Building data-driven web apps with Pyramid and SQLAlchemy Transcripts
Chapter: User input and HTML forms
Lecture: Creating the user

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0:00 We have the values: email, name and password
0:02 and we validated that they're okay.
0:05 We will improve on that but let's just roll with this.
0:07 Now it's time to actually create the user.
0:09 So, how do we do that?
0:13 Remember we have the user service.
0:14 Let's put that logic right there
0:16 and let's just call create_user and pass the data.
0:22 Of course PyCharm knows this doesn't exist
0:26 and let's do like this, say user
0:29 and then we'll have a TODO: login user.
0:32 I'll talk more about that in a moment
0:34 but let's just first create that user so that they exist.
0:43 All right looks good to me
0:44 except for the fact that it's returning None.
0:47 How are we going to do this?
0:48 Well at this point it's pretty straightforward
0:50 I say user = User()
0:53 and then we're going to return user.
0:56 Let's set all those values.
1:00 What do you think? Yes? No?
1:03 No. Don't do that. Be careful there
1:07 so what we want to do is we actually want
1:08 to take this password
1:10 and turn it into something that is completely irreversible.
1:15 Hopefully so computational expensive that people will try
1:19 and then just go "forget this, this is not working.
1:22 I'm going to go hack some other site that is easier to get to."
1:29 You know, this assumes they get ahold of the password hash
1:31 or something like that like if some data leaked
1:33 but still you got to be really careful here
1:35 storing this in our database.
1:36 We don't want to cause trouble.
1:37 So how do we do that?
1:39 Well, we're going to use this thing called Passlib.
1:42 Passlib is really sweet. What it lets you do
1:45 is it lets you basically choose an encryption algorithm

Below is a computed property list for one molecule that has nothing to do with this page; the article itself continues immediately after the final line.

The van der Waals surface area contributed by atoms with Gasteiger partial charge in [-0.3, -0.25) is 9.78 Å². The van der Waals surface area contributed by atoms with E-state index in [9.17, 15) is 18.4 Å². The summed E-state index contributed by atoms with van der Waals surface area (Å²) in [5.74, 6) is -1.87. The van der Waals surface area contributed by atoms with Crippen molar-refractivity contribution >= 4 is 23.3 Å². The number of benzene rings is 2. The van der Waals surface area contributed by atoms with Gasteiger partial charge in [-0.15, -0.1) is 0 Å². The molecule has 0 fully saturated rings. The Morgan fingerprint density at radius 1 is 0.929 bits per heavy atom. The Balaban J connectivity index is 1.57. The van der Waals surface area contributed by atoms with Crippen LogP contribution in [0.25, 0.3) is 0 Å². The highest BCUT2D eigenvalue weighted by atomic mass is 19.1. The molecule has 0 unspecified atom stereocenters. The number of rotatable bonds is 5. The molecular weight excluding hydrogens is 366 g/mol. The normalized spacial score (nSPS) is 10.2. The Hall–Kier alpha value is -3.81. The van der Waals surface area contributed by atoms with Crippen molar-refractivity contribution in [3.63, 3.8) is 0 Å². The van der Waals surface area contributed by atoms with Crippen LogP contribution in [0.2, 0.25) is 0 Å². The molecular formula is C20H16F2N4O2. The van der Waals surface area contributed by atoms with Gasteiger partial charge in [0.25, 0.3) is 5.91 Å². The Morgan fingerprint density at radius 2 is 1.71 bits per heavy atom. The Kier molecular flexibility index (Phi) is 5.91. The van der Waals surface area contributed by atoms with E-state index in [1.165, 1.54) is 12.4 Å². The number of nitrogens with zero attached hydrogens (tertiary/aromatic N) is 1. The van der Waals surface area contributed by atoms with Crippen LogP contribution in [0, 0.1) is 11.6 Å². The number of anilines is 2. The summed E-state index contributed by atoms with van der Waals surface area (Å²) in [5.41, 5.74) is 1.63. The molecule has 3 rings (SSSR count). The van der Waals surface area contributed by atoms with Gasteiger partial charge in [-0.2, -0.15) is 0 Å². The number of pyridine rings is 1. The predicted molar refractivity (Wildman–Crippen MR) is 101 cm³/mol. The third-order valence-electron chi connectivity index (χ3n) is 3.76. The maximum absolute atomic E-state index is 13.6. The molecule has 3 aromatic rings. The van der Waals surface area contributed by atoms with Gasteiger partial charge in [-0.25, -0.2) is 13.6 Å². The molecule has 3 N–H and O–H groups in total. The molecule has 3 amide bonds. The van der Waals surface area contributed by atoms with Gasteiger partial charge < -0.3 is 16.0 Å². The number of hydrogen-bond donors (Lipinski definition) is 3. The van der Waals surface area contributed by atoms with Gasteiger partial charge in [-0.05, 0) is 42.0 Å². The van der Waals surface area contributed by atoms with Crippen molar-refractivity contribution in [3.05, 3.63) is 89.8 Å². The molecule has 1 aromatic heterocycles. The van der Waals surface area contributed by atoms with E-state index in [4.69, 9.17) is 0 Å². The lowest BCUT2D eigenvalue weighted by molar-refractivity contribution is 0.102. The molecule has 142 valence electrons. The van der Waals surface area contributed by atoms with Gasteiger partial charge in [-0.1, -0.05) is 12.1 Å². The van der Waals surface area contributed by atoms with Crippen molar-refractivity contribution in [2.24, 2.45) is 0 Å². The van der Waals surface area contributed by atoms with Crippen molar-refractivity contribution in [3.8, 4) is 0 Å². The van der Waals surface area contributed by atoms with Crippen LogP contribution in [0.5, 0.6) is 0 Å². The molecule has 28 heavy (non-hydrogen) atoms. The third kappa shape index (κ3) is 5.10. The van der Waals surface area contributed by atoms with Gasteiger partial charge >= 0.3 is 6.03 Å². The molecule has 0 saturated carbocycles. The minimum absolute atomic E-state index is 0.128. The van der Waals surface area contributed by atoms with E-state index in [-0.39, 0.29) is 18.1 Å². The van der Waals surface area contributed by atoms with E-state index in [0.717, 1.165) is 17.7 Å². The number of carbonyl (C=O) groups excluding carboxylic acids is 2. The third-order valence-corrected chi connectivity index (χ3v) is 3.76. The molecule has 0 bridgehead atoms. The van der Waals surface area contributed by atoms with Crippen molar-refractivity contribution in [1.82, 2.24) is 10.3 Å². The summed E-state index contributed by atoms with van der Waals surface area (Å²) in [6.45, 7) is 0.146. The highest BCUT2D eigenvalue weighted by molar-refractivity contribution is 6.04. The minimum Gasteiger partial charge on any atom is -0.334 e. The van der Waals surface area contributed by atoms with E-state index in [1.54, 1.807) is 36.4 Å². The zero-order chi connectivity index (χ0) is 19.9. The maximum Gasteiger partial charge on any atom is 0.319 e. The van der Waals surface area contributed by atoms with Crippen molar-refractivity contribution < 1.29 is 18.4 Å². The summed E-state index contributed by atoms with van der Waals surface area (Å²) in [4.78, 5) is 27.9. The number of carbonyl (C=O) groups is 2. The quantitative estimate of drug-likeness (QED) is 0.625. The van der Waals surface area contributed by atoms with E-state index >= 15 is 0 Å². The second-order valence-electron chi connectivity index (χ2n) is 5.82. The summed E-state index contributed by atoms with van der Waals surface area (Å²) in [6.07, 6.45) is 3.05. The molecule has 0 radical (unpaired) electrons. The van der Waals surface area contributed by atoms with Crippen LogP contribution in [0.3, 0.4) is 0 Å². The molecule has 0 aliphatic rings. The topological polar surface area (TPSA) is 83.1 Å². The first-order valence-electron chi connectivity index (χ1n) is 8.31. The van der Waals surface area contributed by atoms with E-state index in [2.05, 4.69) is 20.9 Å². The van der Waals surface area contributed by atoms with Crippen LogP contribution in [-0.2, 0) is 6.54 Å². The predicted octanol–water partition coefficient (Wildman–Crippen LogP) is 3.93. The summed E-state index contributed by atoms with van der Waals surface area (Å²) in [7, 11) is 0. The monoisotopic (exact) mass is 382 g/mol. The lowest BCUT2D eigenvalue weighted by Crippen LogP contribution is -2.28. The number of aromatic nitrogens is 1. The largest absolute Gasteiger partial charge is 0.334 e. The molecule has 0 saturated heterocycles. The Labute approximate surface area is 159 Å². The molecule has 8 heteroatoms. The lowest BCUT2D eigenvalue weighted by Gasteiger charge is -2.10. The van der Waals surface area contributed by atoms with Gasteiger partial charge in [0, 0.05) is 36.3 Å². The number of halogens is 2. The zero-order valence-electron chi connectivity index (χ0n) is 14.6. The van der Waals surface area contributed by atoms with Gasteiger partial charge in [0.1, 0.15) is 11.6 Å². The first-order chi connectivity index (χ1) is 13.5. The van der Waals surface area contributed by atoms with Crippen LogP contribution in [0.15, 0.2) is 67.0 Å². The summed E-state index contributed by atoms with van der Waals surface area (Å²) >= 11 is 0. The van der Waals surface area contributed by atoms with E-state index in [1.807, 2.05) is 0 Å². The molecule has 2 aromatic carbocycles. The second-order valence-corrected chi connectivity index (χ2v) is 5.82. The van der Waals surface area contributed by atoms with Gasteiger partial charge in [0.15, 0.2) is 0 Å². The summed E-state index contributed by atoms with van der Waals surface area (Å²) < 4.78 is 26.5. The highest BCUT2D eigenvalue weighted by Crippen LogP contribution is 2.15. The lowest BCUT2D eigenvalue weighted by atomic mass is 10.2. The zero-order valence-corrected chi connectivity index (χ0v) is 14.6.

1:49 and then just hash it with what's called customized salt
1:54 so it's extremely hard to guess.
1:56 It's not just guessing the password
1:57 it's also guessing other stuff being factored in
2:00 and then not just hashing it
2:03 which is sort of a one way thing
2:05 but it can be, you can sort of brute force
2:07 you can take a bunch of words
2:09 and hash them and see if they match
2:10 if you also knew the salt.
2:12 So what we're going to do here is hash it
2:14 over and over and over like 100,000 times or something
2:18 which will make it way harder.
2:19 So Passlib makes that super easy.
2:22 So we're going to do this from passlib
2:25 we want to install that package .handlers.sha2
2:34 we're going to import sha512crypt.
2:38 Okay so this is pretty strong.
2:39 Bcrypt would be better and they do support it
2:41 but Bcrypt, I believe, has stronger dependencies
2:44 and in order to get it to work on your system.
2:47 sha512 doesn't take any extra setup
2:49 so just for simplicity sake we're going to go with that.
2:52 I'm going to just drop two functions in here
2:55 hashing_text and verifying_text
2:57 so we're going to just call encrypt
3:00 and we're going to say not just do it once
3:02 with custom salt, do it 150,000 times
3:04 and then you can just ask
3:05 given a plain text password do these match?
3:10 So now we're just going to go over here
3:11 and say hash_text password. Boom.
3:14 Now we're down to just standard database stuff.
3:16 Remember it goes like this, session.commit()
3:20 and then what are we going to do?
3:21 session.add(user). Well that's pretty much it.
3:27 See in practice there might be some issues using this user
3:30 because once you commit you need to requery it
3:33 from the database.
3:34 We'll run into that later I'm sure and talk about it
3:37 but for now this should let us create the user.